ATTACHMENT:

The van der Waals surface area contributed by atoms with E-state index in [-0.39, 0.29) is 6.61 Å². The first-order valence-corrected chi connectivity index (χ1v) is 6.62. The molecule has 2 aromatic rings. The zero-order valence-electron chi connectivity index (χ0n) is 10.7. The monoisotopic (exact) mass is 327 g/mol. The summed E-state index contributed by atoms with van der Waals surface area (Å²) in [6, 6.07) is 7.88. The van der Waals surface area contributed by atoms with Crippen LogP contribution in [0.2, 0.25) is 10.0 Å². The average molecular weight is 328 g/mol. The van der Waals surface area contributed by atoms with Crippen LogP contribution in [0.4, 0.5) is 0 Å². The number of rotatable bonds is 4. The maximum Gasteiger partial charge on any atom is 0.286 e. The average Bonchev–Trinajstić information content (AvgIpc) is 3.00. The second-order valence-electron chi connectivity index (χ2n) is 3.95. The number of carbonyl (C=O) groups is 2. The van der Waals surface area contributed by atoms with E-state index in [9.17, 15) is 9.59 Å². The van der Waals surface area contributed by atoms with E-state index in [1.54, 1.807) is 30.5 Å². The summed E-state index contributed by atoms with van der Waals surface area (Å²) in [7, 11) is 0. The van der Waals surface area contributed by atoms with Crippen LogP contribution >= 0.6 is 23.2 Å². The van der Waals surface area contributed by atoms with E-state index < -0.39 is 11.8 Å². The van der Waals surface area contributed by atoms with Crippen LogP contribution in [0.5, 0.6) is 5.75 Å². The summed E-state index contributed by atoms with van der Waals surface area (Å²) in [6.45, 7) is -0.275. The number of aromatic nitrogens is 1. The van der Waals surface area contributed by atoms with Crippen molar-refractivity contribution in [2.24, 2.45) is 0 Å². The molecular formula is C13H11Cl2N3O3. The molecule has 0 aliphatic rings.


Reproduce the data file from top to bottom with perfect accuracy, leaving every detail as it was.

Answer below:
The van der Waals surface area contributed by atoms with E-state index in [-0.39, 0.29) is 6.61 Å². The first-order valence-corrected chi connectivity index (χ1v) is 6.62. The molecule has 2 aromatic rings. The zero-order valence-electron chi connectivity index (χ0n) is 10.7. The monoisotopic (exact) mass is 327 g/mol. The summed E-state index contributed by atoms with van der Waals surface area (Å²) in [6, 6.07) is 7.88. The van der Waals surface area contributed by atoms with Crippen LogP contribution in [0.2, 0.25) is 10.0 Å². The average molecular weight is 328 g/mol. The van der Waals surface area contributed by atoms with Crippen LogP contribution in [0.4, 0.5) is 0 Å². The number of rotatable bonds is 4. The maximum Gasteiger partial charge on any atom is 0.286 e. The average Bonchev–Trinajstić information content (AvgIpc) is 3.00. The second-order valence-electron chi connectivity index (χ2n) is 3.95. The number of carbonyl (C=O) groups is 2. The van der Waals surface area contributed by atoms with E-state index in [9.17, 15) is 9.59 Å². The van der Waals surface area contributed by atoms with E-state index in [1.54, 1.807) is 30.5 Å². The summed E-state index contributed by atoms with van der Waals surface area (Å²) in [7, 11) is 0. The van der Waals surface area contributed by atoms with Crippen LogP contribution >= 0.6 is 23.2 Å². The van der Waals surface area contributed by atoms with E-state index < -0.39 is 11.8 Å². The van der Waals surface area contributed by atoms with Crippen LogP contribution in [0.5, 0.6) is 5.75 Å². The summed E-state index contributed by atoms with van der Waals surface area (Å²) in [6.45, 7) is -0.275. The number of aromatic nitrogens is 1. The van der Waals surface area contributed by atoms with Crippen molar-refractivity contribution in [2.24, 2.45) is 0 Å². The molecular formula is C13H11Cl2N3O3. The molecule has 0 aliphatic rings.